OAXAL: Open Architecture for XML Authoring and Localization
XML is now acknowledged as the best format for authoring technical documentation. Its wide support, extensible nature, separation of form and content, and ability to publish in a wide variety of output formats such as PDF, HTML, and RTF make it a natural choice. In addition, the costs associated with implementing an XML publishing solution have decreased significantly. Nevertheless, there are some clear do's and don'ts when authoring in XML, some of which are detailed in Coping with Babel, a paper from the XML 2004 conference.
XML, thanks to its extensible nature and rigorous syntax, has also spawned many standards that allow the exchange of information between different systems and organizations, as well as new ways of organizing, transforming, and reusing existing assets. For publishing and translation, this has created a new way of using and exploiting existing documentation assets, known as Open Architecture for XML Authoring and Localization (OAXAL).
OAXAL takes advantage of the arrival of some core XML-related standards:
DITA (Darwin Information Typing Architecture from OASIS)
xml:tm (XML-based text memory from LISA OSCAR)
DITA is a very well thought-out way of introducing object-oriented concepts into document construction. It introduces the concepts of reuse and granularity into publishing within an XML vocabulary. It is having a big impact on the document publishing industry.
xml:tm is also a pivotal standard that provides a unified environment within which other localization standards can be meaningfully integrated, thus providing a complete environment for OAXAL. OAXAL allows system builders to create an elegant and integrated environment for document creation and localization.
Figure 1. Object 1
- W3C ITS is an XML vocabulary that defines the rules for translatability for a given XML document type. It states which elements have translatable text, which elements are "inline" and thus do not cause segment breaks, which form subflows, and which attributes are translatable.
- Unicode TR29 is part of the main Unicode standard that defines word and sentence boundaries.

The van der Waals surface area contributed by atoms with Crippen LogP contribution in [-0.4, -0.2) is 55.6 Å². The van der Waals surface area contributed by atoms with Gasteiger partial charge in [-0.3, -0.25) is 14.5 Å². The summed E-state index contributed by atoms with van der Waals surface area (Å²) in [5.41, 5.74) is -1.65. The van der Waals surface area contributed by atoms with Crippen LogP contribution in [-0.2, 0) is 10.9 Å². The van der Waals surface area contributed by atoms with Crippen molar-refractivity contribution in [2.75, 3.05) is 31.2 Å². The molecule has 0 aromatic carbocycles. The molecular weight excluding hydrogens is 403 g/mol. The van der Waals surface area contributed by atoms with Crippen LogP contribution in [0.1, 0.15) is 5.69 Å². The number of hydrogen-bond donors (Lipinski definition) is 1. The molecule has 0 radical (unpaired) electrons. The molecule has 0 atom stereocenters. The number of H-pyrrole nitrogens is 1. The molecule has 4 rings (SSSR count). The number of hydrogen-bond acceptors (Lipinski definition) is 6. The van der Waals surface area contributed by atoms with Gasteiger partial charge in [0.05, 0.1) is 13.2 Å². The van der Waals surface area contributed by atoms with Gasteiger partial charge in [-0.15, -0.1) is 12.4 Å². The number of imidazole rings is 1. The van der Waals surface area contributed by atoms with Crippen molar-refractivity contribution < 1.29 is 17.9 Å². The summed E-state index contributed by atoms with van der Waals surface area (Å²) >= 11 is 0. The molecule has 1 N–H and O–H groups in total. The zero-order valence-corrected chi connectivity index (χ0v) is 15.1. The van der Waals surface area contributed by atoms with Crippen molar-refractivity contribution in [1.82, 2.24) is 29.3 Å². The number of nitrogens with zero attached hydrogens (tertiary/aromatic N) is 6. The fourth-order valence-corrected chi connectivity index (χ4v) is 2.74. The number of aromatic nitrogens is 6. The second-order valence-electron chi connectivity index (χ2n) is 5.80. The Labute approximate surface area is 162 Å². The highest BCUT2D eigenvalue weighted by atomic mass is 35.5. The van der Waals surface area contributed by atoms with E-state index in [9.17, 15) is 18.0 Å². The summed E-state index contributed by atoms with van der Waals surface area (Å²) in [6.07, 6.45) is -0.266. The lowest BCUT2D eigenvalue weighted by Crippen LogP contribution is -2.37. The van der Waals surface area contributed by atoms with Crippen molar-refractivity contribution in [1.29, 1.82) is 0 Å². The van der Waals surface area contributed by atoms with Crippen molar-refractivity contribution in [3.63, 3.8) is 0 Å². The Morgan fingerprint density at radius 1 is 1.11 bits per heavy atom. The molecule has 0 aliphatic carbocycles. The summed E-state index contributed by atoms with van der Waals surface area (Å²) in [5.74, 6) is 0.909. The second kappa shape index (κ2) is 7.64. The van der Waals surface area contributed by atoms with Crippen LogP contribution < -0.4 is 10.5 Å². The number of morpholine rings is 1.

- SRX (Segmentation Rules eXchange) is an XML vocabulary for defining segmentation rules for a given language.
- GMX (Global Information Management Metrics Exchange) is a new LISA OSCAR standard for word and character counts, as well as a vocabulary for exchanging metrics information. It is part of a three-part standard that will also tackle complexity and quality.
- XLIFF (XML Localization Interchange File Format) is an OASIS standard for exchanging localization data in an XML vocabulary.
- TMX (Translation Memory eXchange) is a LSIA OSCAR standard for exchanging translation memories.
The OASIS DITA (Darwin Information Typing Architecture) Standard has certainly raised the profile of XML in the technical authoring field. It has done so for two reasons:
It is a very intelligent and well thought-out approach to the authoring and publication of any technical manual.
It substantially reduces the costs associated with introducing a component-based publishing system.
The original architects of DITA looked at the most effective way of writing technical documentation and came to the conclusion that a topic-based authoring approach was the best way of achieving this. Rather than writing a publication as a monolithic set of chapters, they found that deconstructing a publication into a set of topics was a far better way of creating technical documentation. It meant that authors could work independently on their own topics without impeding one another. It also meant that topics could be reused across many different publications. DITA is also an excellent way of authoring web-based and other types of electronic documents, such as Help topics, as it encourages greater granularity. The core messages of DITA are granularity and reuse.
Figure 2. Topics
The topic concept provides DITA with a built-in component model that can be readily understood and implemented: write once, translate once, reuse many times. There are many analogies to this approach in the automotive industry, where the same components are reused across many model ranges. This substantially reduces costs and increases the availability of spare parts. Having a DITA document for discrete operations, such as the removal of a cylinder head for a given engine type, means that this procedure can be reused across all of the publications relating to models that share that engine.
DITA also comes with a built-in concept of extensibility. The original DITA architects realized that topics can have different formats, and that not all topics are equal, so they worked out an extension mechanism that allows topics to be specialized. The standard DITA "topic" is available in the form of the three most common implementations:
These can then, in turn, be specialized further, so "Task" can have "Maintenance Task" and "Repair Task," "Disassembly Task" and "Assembly Task" specializations using the simple DITA extension mechanism.
Figure 3. Object 2